Human Soluble Guanylate Cyclase: Functional Expression, Purification and Structural Characterization
Digital Object Identifier (DOI)
Soluble guanylate cyclase is an enzyme that catalyzes formation of cGMP from GTP and is a member of the nucleotide cyclase family of enzymes. sGC is a receptor for endogenous and exogenous nitric oxide and is activated several-fold upon its binding, constituting a core enzyme in the nitric oxide signal transduction pathway. cGMP generated by sGC is an important second messenger that regulates activity of several enzymes triggering such important physiologic reactions as vasodilation, smooth muscle relaxation and platelet aggregation. We report here the functional expression of the human isoform of soluble guanylate cyclase in HighFive insect cells using a baculovirus expression system. Highly active recombinant protein was obtained without heme reconstitution or supplementation of the cell growth medium and the level of protein expression was found to be heavily affected by the composition of the growth medium. We have successfully purified highly active sGC (sp act up to 940 nmol/min/mg) from adherent cultures using a three-column, 1-day procedure. The UV-Vis spectrum of the isolated protein shows a Soret band at 431 nm, consistent with a histidine-ligated, 5-coordinate heme as previously reported. Far UV CD spectroscopy, intrinsic tryptophan fluorescence, fluorescence of the hydrophobic dye bis-ANS, size-exclusion chromatography, and small angle X-ray scattering (SAXS) were used to characterize the structural properties of the purified sGC. We used two hierarchical neural network methods to predict the secondary structure of sGC and found it to be consistent with the observed CD spectrum of sGC.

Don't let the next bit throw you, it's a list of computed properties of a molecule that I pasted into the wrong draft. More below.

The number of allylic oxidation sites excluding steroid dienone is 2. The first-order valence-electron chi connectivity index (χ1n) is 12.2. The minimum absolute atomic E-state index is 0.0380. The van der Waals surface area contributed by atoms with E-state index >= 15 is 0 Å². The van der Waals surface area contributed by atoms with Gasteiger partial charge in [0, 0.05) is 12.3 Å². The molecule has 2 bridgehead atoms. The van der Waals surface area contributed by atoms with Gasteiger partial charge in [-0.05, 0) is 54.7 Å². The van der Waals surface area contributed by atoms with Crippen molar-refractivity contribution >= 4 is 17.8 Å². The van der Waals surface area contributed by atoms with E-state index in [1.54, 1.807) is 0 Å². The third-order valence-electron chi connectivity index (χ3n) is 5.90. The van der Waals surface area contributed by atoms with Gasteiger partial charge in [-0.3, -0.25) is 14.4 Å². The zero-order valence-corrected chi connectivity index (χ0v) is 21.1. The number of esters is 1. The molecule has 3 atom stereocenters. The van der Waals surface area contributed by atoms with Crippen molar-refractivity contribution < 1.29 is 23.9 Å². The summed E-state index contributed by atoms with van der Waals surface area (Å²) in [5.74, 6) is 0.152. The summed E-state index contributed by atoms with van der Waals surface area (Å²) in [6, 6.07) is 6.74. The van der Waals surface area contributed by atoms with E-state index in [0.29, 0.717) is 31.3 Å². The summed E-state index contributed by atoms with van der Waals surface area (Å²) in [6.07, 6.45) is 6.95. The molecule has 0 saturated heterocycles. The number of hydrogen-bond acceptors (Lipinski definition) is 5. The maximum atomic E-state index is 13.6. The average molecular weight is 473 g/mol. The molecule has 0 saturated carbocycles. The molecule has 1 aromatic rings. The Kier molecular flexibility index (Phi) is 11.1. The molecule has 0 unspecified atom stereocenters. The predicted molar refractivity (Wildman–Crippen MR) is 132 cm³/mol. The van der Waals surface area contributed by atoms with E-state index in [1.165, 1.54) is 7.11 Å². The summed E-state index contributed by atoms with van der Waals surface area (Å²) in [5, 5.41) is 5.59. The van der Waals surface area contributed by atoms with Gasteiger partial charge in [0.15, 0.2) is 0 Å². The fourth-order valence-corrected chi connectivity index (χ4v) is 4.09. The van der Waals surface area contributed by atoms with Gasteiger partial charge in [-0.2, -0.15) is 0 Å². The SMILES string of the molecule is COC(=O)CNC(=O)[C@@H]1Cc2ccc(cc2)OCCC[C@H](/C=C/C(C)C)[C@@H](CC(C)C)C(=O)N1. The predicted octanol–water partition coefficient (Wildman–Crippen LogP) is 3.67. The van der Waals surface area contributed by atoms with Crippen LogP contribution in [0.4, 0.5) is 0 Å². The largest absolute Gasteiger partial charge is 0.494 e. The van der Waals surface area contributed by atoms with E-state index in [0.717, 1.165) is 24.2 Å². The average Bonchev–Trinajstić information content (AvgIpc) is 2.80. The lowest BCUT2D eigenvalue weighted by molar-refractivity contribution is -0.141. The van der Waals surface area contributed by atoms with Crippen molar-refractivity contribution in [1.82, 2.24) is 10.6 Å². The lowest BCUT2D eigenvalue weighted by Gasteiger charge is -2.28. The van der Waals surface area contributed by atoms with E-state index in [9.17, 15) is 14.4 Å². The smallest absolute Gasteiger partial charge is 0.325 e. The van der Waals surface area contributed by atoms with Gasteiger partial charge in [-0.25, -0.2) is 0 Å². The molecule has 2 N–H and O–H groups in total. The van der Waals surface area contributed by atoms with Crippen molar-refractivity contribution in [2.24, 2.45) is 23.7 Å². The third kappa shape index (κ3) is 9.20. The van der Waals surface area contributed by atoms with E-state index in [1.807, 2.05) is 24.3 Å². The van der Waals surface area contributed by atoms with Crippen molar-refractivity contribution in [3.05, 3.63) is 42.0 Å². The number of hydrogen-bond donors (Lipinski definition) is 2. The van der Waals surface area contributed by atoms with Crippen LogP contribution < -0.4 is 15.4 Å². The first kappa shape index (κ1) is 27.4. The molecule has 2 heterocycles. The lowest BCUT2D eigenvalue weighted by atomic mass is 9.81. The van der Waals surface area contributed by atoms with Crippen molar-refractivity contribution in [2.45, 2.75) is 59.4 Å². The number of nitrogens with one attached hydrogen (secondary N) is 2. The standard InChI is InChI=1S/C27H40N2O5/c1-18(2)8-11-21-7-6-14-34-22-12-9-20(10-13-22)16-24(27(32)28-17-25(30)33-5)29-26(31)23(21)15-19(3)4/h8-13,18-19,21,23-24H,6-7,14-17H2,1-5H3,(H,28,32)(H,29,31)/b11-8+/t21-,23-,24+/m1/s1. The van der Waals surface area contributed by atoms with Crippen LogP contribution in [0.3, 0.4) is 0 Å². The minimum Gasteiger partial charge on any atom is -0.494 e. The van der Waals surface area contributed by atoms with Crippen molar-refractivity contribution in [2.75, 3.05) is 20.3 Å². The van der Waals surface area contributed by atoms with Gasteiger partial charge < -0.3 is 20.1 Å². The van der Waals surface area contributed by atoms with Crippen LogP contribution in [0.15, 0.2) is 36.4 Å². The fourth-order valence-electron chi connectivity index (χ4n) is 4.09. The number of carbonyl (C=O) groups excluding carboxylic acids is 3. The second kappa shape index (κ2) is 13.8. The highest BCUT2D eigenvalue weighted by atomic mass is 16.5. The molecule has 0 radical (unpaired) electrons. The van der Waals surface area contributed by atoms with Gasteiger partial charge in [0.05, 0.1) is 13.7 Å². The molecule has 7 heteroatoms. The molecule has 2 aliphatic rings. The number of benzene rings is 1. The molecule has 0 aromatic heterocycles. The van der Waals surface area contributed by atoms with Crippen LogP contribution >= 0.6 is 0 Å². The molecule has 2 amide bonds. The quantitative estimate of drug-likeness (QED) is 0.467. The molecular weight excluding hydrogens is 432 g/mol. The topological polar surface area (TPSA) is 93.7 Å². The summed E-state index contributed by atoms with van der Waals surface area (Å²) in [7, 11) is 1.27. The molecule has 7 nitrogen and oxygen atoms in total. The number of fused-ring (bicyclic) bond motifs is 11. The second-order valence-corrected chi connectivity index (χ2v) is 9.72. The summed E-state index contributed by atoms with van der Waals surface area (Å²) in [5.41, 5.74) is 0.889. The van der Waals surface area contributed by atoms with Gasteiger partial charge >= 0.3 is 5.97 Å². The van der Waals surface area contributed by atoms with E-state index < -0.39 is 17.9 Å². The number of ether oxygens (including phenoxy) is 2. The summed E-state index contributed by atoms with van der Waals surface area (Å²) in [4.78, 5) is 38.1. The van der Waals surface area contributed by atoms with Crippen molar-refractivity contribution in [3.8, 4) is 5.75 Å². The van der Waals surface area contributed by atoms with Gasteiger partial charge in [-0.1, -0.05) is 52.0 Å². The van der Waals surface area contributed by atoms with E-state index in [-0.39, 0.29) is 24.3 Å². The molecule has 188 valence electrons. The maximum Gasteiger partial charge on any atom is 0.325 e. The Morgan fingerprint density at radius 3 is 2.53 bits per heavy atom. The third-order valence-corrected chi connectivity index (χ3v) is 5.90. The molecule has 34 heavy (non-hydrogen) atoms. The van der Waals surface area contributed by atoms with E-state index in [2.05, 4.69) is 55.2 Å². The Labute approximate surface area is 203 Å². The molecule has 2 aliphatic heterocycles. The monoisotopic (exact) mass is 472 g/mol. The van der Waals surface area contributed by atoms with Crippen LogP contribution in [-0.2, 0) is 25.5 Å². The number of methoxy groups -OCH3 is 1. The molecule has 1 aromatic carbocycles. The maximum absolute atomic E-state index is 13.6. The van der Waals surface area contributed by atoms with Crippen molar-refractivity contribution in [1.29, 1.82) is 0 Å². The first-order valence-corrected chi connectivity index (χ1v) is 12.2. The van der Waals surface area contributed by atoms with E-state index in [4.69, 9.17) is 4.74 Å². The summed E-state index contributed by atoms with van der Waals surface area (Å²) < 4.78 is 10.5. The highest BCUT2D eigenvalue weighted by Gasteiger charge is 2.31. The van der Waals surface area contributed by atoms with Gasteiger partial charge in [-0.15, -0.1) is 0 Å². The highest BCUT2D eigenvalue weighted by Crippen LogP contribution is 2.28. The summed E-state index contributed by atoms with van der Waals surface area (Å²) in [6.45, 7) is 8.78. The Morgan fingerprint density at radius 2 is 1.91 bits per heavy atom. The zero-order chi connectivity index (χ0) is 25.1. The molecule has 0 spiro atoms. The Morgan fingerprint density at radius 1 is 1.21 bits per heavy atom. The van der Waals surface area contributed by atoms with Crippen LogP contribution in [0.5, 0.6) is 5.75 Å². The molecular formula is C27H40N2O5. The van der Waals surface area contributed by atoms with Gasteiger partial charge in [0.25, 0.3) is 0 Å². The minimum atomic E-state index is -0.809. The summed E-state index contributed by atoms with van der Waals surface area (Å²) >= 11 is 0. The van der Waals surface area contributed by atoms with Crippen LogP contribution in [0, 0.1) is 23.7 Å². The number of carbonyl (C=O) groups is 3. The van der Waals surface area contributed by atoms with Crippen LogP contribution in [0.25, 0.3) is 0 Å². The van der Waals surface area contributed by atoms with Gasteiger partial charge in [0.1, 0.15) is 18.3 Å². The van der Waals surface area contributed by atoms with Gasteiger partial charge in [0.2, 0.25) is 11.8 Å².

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Citation / Publisher Attribution
Archives of Biochemistry and Biophysics, v. 388, issue 2, p. 185-197
Scholar Commons Citation
Kosarikov, Dmitriy N.; Young, Patricia; Uversky, Vladimir N.; and Gerber, Nancy Counts, "Human Soluble Guanylate Cyclase: Functional Expression, Purification and Structural Characterization" (2001). Molecular Medicine Faculty Publications. 666.